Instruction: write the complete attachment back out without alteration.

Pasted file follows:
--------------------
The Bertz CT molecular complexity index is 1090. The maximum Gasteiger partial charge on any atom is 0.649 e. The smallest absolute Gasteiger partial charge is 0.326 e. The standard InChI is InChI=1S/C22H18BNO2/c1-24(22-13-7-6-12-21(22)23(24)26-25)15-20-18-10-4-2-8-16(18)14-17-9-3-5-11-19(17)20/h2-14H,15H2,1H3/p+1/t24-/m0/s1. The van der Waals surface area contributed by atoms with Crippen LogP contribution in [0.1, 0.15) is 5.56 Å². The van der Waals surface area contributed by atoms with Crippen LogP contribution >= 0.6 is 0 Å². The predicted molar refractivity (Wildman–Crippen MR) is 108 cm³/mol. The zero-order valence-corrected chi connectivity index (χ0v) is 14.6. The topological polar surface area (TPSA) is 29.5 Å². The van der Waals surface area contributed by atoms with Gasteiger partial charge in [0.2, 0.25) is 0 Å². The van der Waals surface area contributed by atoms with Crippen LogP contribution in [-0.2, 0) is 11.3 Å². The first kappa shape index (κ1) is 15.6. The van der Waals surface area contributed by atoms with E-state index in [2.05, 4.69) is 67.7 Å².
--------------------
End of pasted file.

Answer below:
The Bertz CT molecular complexity index is 1090. The maximum Gasteiger partial charge on any atom is 0.649 e. The smallest absolute Gasteiger partial charge is 0.326 e. The standard InChI is InChI=1S/C22H18BNO2/c1-24(22-13-7-6-12-21(22)23(24)26-25)15-20-18-10-4-2-8-16(18)14-17-9-3-5-11-19(17)20/h2-14H,15H2,1H3/p+1/t24-/m0/s1. The van der Waals surface area contributed by atoms with Crippen LogP contribution in [0.1, 0.15) is 5.56 Å². The van der Waals surface area contributed by atoms with Crippen LogP contribution >= 0.6 is 0 Å². The predicted molar refractivity (Wildman–Crippen MR) is 108 cm³/mol. The zero-order valence-corrected chi connectivity index (χ0v) is 14.6. The topological polar surface area (TPSA) is 29.5 Å². The van der Waals surface area contributed by atoms with Gasteiger partial charge in [0.2, 0.25) is 0 Å². The van der Waals surface area contributed by atoms with Crippen LogP contribution in [-0.2, 0) is 11.3 Å². The first kappa shape index (κ1) is 15.6. The van der Waals surface area contributed by atoms with E-state index in [2.05, 4.69) is 67.7 Å².